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Portland man wins Mount Ashland Hillclimb

Ian Solof, 33, from Portland and Erin Wyner, 23, from Arcata, Calif., raced to victory Saturday in the 26th Annual Mount Ashland Hillclimb Run, a 13.3-mile run from downtown Ashland to the summit of Mount Ashland.

Solof won the men&

s race and Wyner was the top female finisher.

Both winners received a pair of shoes from sponsor Vasque. Additionally, the victors will get their names engraved on a permanent Standing Stone keg-trophy. Solof finished in — hour, 57.03 minutes. Wyner, who was ninth overall, completed the course in 2:34:46. Ashland&

s Ric Sayre, who in 1985 ran a course record of 1:42, finished second overall this year in 2:02:57.

Solof said the course was challenging.


That was hard,&

he said. &

I was cruising until I hit the Bull Gap trail (about mile 10), then it really started to get tough. I had to let up a bit.&

Solof had predicted he would pass the lodge around an hour and a half. He ended up passing at 1:41. He had quite a lead by then, though, and didn&

t need to push it.

Although Rogue Valley temperatures may have discouraged some, 80 people registered to compete, with many opting for the earlier and cooler 7 a.m. start time for noncompetitors.

Most participants downplayed the role of the temperature. Alex Amarotico, running the event for the first time said: &

I thought the temperature was pleasant. I didn&

t think the heat was much of a factor.&

The course is mostly under a tree canopy, so temperatures were mostly in the mid-60s. Matt Smith, 40, from San Francisco, elaborated: &

It gets cooler as you go up too: three or four degrees per thousand feet.&

The run gains 5,600 feet &

more than a vertical mile.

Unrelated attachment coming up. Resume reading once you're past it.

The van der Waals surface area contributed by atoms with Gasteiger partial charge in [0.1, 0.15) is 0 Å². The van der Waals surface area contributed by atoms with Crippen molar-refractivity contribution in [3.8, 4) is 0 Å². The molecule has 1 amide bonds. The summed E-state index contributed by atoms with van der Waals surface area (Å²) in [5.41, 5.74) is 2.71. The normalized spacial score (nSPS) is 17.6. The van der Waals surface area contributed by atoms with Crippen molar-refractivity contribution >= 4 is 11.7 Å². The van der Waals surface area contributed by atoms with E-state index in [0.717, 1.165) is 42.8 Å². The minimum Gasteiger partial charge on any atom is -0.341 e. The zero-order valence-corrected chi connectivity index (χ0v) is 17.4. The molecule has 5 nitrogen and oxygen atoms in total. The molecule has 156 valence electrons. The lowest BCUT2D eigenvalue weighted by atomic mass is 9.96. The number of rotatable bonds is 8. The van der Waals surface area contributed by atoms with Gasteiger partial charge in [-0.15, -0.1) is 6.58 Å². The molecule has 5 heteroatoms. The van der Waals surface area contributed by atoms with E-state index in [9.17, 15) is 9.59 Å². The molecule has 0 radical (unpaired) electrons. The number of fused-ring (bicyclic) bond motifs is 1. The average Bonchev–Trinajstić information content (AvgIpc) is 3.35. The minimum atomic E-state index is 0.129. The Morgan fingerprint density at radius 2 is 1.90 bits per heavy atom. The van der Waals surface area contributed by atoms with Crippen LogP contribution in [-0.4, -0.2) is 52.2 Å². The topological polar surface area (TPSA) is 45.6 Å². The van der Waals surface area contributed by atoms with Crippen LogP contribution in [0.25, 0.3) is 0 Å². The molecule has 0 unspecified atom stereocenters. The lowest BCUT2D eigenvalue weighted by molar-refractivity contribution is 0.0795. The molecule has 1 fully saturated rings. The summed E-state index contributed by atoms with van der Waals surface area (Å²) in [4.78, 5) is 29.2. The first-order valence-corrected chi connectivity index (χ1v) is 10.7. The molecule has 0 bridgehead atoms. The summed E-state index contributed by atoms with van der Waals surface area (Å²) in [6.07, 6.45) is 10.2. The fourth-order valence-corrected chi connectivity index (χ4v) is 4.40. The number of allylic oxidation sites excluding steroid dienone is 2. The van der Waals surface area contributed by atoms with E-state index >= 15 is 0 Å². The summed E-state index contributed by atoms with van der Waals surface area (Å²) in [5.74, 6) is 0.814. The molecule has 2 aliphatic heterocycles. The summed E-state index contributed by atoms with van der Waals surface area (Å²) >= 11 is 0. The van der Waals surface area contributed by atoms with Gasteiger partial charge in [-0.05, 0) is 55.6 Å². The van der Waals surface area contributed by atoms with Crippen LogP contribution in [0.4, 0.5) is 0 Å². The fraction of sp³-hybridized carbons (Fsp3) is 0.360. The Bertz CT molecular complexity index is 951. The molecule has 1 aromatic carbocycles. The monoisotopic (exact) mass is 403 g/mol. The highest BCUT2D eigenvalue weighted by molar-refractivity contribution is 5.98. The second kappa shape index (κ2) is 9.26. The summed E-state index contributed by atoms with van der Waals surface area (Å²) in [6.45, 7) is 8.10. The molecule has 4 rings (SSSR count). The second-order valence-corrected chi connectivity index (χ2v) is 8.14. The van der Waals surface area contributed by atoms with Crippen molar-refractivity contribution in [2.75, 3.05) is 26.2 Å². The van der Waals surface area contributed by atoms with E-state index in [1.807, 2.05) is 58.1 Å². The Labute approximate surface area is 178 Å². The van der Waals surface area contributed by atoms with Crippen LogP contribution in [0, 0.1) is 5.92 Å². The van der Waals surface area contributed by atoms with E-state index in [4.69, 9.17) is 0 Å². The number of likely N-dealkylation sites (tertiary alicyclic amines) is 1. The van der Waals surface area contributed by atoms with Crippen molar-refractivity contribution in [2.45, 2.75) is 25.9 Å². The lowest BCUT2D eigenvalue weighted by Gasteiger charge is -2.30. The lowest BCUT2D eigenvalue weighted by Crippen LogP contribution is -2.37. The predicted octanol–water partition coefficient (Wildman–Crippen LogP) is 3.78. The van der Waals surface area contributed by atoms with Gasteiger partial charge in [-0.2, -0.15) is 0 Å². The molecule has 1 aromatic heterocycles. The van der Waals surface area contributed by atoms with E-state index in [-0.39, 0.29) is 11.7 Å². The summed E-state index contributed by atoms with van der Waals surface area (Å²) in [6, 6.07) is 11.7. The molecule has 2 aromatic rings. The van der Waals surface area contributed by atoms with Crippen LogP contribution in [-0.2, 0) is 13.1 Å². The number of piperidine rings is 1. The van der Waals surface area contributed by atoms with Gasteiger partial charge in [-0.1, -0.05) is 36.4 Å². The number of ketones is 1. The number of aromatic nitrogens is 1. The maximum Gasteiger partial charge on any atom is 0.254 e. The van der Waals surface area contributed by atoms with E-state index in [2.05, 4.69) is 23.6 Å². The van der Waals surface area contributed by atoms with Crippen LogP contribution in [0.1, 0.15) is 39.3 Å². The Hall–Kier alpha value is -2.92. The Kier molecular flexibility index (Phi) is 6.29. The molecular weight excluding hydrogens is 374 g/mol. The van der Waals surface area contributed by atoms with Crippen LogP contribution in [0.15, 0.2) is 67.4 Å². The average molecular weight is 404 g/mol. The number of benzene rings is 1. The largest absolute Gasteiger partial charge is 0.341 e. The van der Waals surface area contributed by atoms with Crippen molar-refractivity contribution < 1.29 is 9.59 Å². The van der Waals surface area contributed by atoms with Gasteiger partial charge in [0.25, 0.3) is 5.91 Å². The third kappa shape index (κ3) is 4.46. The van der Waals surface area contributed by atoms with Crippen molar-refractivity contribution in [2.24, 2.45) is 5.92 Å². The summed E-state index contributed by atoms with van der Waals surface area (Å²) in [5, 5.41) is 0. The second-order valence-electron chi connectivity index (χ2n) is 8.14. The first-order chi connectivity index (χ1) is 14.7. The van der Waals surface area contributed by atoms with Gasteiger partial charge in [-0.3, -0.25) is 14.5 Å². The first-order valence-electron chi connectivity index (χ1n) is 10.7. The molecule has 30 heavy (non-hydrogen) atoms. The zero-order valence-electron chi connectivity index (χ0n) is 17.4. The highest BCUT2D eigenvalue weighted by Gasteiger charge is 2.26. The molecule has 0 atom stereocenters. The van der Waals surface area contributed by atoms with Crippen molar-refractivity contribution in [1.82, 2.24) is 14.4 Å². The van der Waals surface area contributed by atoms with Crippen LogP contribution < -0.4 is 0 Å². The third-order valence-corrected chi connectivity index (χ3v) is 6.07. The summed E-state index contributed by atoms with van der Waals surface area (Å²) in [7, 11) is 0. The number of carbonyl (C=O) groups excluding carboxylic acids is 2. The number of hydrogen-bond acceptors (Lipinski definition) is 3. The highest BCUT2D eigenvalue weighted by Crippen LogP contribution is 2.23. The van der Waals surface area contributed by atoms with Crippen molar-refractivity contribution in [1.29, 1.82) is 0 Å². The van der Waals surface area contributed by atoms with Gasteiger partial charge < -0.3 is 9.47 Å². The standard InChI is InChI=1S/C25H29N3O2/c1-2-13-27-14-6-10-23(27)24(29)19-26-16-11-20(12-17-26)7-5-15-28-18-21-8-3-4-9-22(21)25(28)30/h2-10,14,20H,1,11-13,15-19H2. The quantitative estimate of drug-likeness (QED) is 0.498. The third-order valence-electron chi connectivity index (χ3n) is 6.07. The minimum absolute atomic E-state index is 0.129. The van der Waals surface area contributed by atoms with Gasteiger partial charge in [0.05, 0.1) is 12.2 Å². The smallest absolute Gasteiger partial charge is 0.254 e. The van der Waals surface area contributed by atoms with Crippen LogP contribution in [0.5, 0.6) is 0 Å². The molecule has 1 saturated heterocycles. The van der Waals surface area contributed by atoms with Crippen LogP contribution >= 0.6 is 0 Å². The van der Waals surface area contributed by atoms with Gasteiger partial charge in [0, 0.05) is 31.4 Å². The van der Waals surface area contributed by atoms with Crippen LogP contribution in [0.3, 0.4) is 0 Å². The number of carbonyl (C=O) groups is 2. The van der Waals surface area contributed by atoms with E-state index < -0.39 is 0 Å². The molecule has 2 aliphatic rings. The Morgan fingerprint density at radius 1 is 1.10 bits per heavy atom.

A thousand feet of gain occurs in the last four-tenths of a mile, up the ski slopes of Mount Ashland. No one was seen actually running this section of the course, though.

Anticipating the elevation gain, more than half of the entrants this year elected the earlier start time so that they could have an extra hour to combine walking and running. Among these early starters was the youngest competitor, Jake Van Campen, 10, and the oldest, Kenneth Deveney, 70. Both completed the course well before noon.

Race director, expressed pleasure with the weather and the turnout.


We had a good group this year; a lot of familiar faces but also a few new ones from Washington State, California and the Rogue Valley,&

Torsten said. &

This is a self-selecting race that is definitely not for everyone, so I am somewhat amazed each year that we get as many folks as we do and that they come from so far away. I also don&

t think there is another event in the country that gains as much altitude in 13 miles, and that is part of the appeal.


I really don&

t think the temperature was a big deal. I think most everyone had a good time. I know the Standing Stone beer at the lodge helps heal all wounds.&

The keg-trophy, filled with Amber Ale this year, was empty by — p.m.